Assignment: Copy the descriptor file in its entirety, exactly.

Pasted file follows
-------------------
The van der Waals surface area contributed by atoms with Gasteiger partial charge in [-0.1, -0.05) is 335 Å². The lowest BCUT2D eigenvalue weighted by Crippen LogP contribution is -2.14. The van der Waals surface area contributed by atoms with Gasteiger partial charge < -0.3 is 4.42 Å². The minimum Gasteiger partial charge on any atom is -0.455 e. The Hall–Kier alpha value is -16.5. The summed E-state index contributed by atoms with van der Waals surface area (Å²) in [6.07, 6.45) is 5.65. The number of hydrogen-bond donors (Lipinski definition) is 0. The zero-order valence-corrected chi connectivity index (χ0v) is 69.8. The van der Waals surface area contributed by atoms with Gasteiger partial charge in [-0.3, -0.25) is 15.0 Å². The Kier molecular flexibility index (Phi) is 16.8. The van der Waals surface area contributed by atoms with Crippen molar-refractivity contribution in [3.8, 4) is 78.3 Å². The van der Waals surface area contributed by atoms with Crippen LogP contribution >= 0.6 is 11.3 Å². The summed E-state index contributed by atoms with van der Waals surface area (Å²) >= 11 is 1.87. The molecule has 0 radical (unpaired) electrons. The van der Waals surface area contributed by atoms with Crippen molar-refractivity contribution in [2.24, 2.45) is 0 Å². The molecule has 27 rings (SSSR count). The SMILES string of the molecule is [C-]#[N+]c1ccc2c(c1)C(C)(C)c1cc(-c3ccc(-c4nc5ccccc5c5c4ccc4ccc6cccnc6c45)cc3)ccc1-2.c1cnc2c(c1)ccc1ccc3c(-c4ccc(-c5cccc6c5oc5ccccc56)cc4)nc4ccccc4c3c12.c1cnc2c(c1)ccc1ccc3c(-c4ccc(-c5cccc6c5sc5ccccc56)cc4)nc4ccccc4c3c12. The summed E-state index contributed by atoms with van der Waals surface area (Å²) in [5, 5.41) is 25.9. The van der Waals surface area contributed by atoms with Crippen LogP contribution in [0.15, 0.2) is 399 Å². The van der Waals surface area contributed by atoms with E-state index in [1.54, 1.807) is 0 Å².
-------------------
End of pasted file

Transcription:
The van der Waals surface area contributed by atoms with Gasteiger partial charge in [-0.1, -0.05) is 335 Å². The lowest BCUT2D eigenvalue weighted by Crippen LogP contribution is -2.14. The van der Waals surface area contributed by atoms with Gasteiger partial charge < -0.3 is 4.42 Å². The minimum Gasteiger partial charge on any atom is -0.455 e. The Hall–Kier alpha value is -16.5. The summed E-state index contributed by atoms with van der Waals surface area (Å²) in [6.07, 6.45) is 5.65. The number of hydrogen-bond donors (Lipinski definition) is 0. The zero-order valence-corrected chi connectivity index (χ0v) is 69.8. The van der Waals surface area contributed by atoms with Gasteiger partial charge in [-0.3, -0.25) is 15.0 Å². The Kier molecular flexibility index (Phi) is 16.8. The van der Waals surface area contributed by atoms with Crippen molar-refractivity contribution in [3.8, 4) is 78.3 Å². The van der Waals surface area contributed by atoms with Crippen LogP contribution >= 0.6 is 11.3 Å². The summed E-state index contributed by atoms with van der Waals surface area (Å²) >= 11 is 1.87. The molecule has 0 radical (unpaired) electrons. The van der Waals surface area contributed by atoms with Crippen molar-refractivity contribution in [2.24, 2.45) is 0 Å². The molecule has 27 rings (SSSR count). The SMILES string of the molecule is [C-]#[N+]c1ccc2c(c1)C(C)(C)c1cc(-c3ccc(-c4nc5ccccc5c5c4ccc4ccc6cccnc6c45)cc3)ccc1-2.c1cnc2c(c1)ccc1ccc3c(-c4ccc(-c5cccc6c5oc5ccccc56)cc4)nc4ccccc4c3c12.c1cnc2c(c1)ccc1ccc3c(-c4ccc(-c5cccc6c5sc5ccccc56)cc4)nc4ccccc4c3c12. The summed E-state index contributed by atoms with van der Waals surface area (Å²) in [5, 5.41) is 25.9. The van der Waals surface area contributed by atoms with Crippen LogP contribution in [0.15, 0.2) is 399 Å². The van der Waals surface area contributed by atoms with E-state index in [1.54, 1.807) is 0 Å².